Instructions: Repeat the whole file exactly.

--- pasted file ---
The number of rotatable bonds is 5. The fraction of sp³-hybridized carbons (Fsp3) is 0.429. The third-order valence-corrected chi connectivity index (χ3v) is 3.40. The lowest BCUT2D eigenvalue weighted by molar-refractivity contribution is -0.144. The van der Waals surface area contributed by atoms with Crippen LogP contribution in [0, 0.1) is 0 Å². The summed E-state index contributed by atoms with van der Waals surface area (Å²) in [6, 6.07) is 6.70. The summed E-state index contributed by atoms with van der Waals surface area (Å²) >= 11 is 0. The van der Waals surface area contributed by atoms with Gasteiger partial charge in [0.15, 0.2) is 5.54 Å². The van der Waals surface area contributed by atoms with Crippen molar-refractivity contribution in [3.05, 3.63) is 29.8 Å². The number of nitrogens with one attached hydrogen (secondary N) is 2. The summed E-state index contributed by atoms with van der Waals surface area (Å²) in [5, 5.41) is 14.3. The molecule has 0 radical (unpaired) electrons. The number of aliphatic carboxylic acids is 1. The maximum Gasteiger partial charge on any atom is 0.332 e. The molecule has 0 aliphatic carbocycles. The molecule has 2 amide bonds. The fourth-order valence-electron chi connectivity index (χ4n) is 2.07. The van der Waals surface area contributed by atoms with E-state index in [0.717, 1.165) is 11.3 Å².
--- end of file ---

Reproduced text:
The number of rotatable bonds is 5. The fraction of sp³-hybridized carbons (Fsp3) is 0.429. The third-order valence-corrected chi connectivity index (χ3v) is 3.40. The lowest BCUT2D eigenvalue weighted by molar-refractivity contribution is -0.144. The van der Waals surface area contributed by atoms with Crippen LogP contribution in [0, 0.1) is 0 Å². The summed E-state index contributed by atoms with van der Waals surface area (Å²) in [6, 6.07) is 6.70. The summed E-state index contributed by atoms with van der Waals surface area (Å²) >= 11 is 0. The van der Waals surface area contributed by atoms with Gasteiger partial charge in [0.15, 0.2) is 5.54 Å². The van der Waals surface area contributed by atoms with Crippen molar-refractivity contribution in [3.05, 3.63) is 29.8 Å². The number of nitrogens with one attached hydrogen (secondary N) is 2. The summed E-state index contributed by atoms with van der Waals surface area (Å²) in [5, 5.41) is 14.3. The molecule has 0 radical (unpaired) electrons. The number of aliphatic carboxylic acids is 1. The maximum Gasteiger partial charge on any atom is 0.332 e. The molecule has 0 aliphatic carbocycles. The molecule has 2 amide bonds. The fourth-order valence-electron chi connectivity index (χ4n) is 2.07. The van der Waals surface area contributed by atoms with E-state index in [0.717, 1.165) is 11.3 Å².